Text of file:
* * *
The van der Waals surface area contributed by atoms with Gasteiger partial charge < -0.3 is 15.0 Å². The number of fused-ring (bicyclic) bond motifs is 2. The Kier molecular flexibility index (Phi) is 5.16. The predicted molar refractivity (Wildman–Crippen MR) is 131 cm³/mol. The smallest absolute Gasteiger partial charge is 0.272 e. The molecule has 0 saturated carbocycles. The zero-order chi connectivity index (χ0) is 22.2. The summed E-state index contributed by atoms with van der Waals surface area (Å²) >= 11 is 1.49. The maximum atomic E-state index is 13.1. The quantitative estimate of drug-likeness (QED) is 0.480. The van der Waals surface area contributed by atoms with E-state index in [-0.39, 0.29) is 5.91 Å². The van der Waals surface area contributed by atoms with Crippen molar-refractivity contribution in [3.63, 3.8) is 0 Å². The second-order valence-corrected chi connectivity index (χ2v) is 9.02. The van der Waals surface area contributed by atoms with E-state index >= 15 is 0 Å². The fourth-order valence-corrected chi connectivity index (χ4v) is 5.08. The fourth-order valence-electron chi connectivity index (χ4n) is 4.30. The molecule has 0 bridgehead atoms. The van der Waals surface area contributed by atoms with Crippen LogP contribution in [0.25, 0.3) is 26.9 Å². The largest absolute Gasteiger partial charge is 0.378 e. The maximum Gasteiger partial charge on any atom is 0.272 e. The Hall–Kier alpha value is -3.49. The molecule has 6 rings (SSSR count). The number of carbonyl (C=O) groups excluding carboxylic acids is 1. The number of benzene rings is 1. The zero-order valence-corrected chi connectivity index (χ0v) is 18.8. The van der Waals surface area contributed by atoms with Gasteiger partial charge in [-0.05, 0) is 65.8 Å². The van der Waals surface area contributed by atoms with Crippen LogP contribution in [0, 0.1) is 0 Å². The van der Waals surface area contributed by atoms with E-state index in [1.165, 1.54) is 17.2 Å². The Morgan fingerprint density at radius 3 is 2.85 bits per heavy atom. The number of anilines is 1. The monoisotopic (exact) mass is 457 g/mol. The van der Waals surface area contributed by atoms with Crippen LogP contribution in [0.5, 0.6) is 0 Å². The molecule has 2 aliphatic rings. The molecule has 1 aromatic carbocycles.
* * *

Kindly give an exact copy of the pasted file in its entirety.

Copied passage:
The van der Waals surface area contributed by atoms with Gasteiger partial charge < -0.3 is 15.0 Å². The number of fused-ring (bicyclic) bond motifs is 2. The Kier molecular flexibility index (Phi) is 5.16. The predicted molar refractivity (Wildman–Crippen MR) is 131 cm³/mol. The smallest absolute Gasteiger partial charge is 0.272 e. The molecule has 0 saturated carbocycles. The zero-order chi connectivity index (χ0) is 22.2. The summed E-state index contributed by atoms with van der Waals surface area (Å²) >= 11 is 1.49. The maximum atomic E-state index is 13.1. The quantitative estimate of drug-likeness (QED) is 0.480. The van der Waals surface area contributed by atoms with E-state index in [-0.39, 0.29) is 5.91 Å². The van der Waals surface area contributed by atoms with Crippen molar-refractivity contribution in [3.63, 3.8) is 0 Å². The second-order valence-corrected chi connectivity index (χ2v) is 9.02. The van der Waals surface area contributed by atoms with E-state index >= 15 is 0 Å². The fourth-order valence-corrected chi connectivity index (χ4v) is 5.08. The fourth-order valence-electron chi connectivity index (χ4n) is 4.30. The molecule has 0 bridgehead atoms. The van der Waals surface area contributed by atoms with Crippen LogP contribution in [0.25, 0.3) is 26.9 Å². The largest absolute Gasteiger partial charge is 0.378 e. The maximum Gasteiger partial charge on any atom is 0.272 e. The Hall–Kier alpha value is -3.49. The molecule has 6 rings (SSSR count). The number of carbonyl (C=O) groups excluding carboxylic acids is 1. The number of benzene rings is 1. The zero-order valence-corrected chi connectivity index (χ0v) is 18.8. The van der Waals surface area contributed by atoms with Gasteiger partial charge in [-0.05, 0) is 65.8 Å². The van der Waals surface area contributed by atoms with Crippen LogP contribution in [0, 0.1) is 0 Å². The van der Waals surface area contributed by atoms with E-state index in [1.165, 1.54) is 17.2 Å². The Morgan fingerprint density at radius 3 is 2.85 bits per heavy atom. The number of anilines is 1. The monoisotopic (exact) mass is 457 g/mol. The van der Waals surface area contributed by atoms with Crippen LogP contribution in [0.5, 0.6) is 0 Å². The molecule has 2 aliphatic rings. The molecule has 1 aromatic carbocycles.